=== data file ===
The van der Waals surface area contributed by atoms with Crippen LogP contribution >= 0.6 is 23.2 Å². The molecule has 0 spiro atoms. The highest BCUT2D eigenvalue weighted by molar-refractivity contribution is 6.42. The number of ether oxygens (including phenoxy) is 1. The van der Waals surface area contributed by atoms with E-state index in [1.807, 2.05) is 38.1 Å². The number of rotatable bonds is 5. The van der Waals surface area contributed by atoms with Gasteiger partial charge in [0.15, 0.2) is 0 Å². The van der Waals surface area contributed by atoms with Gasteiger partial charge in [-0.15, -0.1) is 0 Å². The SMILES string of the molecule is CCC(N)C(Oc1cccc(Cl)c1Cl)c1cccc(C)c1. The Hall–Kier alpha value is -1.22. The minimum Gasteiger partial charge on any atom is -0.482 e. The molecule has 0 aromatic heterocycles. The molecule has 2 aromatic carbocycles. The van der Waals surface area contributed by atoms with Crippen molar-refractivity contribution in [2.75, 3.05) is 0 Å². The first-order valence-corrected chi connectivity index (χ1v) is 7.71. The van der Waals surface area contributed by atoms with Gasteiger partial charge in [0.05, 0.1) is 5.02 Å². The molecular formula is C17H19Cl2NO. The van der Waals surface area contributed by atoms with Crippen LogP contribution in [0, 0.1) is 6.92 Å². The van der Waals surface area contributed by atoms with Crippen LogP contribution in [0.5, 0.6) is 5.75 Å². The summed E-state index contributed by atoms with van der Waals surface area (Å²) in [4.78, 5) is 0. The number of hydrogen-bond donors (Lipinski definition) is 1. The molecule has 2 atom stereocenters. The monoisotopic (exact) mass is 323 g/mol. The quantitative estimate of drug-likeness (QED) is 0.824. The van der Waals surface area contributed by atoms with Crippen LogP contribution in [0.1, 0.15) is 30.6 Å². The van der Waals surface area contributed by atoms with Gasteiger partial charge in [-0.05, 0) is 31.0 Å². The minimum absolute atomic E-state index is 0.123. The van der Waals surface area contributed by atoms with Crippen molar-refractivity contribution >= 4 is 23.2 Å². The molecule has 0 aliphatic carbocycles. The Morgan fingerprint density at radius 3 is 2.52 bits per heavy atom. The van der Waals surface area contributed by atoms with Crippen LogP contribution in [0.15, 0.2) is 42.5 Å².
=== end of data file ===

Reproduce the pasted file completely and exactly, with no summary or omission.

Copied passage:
The van der Waals surface area contributed by atoms with Crippen LogP contribution >= 0.6 is 23.2 Å². The molecule has 0 spiro atoms. The highest BCUT2D eigenvalue weighted by molar-refractivity contribution is 6.42. The number of ether oxygens (including phenoxy) is 1. The van der Waals surface area contributed by atoms with E-state index in [1.807, 2.05) is 38.1 Å². The number of rotatable bonds is 5. The van der Waals surface area contributed by atoms with Gasteiger partial charge in [0.15, 0.2) is 0 Å². The van der Waals surface area contributed by atoms with Gasteiger partial charge in [-0.15, -0.1) is 0 Å². The SMILES string of the molecule is CCC(N)C(Oc1cccc(Cl)c1Cl)c1cccc(C)c1. The Hall–Kier alpha value is -1.22. The minimum Gasteiger partial charge on any atom is -0.482 e. The molecule has 0 aromatic heterocycles. The molecule has 2 aromatic carbocycles. The van der Waals surface area contributed by atoms with Crippen molar-refractivity contribution in [2.75, 3.05) is 0 Å². The first-order valence-corrected chi connectivity index (χ1v) is 7.71. The van der Waals surface area contributed by atoms with Gasteiger partial charge in [0.05, 0.1) is 5.02 Å². The molecular formula is C17H19Cl2NO. The van der Waals surface area contributed by atoms with Crippen LogP contribution in [0, 0.1) is 6.92 Å². The van der Waals surface area contributed by atoms with Crippen LogP contribution in [0.5, 0.6) is 5.75 Å². The summed E-state index contributed by atoms with van der Waals surface area (Å²) in [4.78, 5) is 0. The number of hydrogen-bond donors (Lipinski definition) is 1. The molecule has 2 atom stereocenters. The monoisotopic (exact) mass is 323 g/mol. The quantitative estimate of drug-likeness (QED) is 0.824. The van der Waals surface area contributed by atoms with Crippen LogP contribution in [0.1, 0.15) is 30.6 Å². The van der Waals surface area contributed by atoms with Gasteiger partial charge in [-0.05, 0) is 31.0 Å². The minimum absolute atomic E-state index is 0.123. The van der Waals surface area contributed by atoms with Crippen molar-refractivity contribution >= 4 is 23.2 Å². The molecule has 0 aliphatic carbocycles. The Morgan fingerprint density at radius 3 is 2.52 bits per heavy atom. The van der Waals surface area contributed by atoms with Crippen LogP contribution in [0.15, 0.2) is 42.5 Å².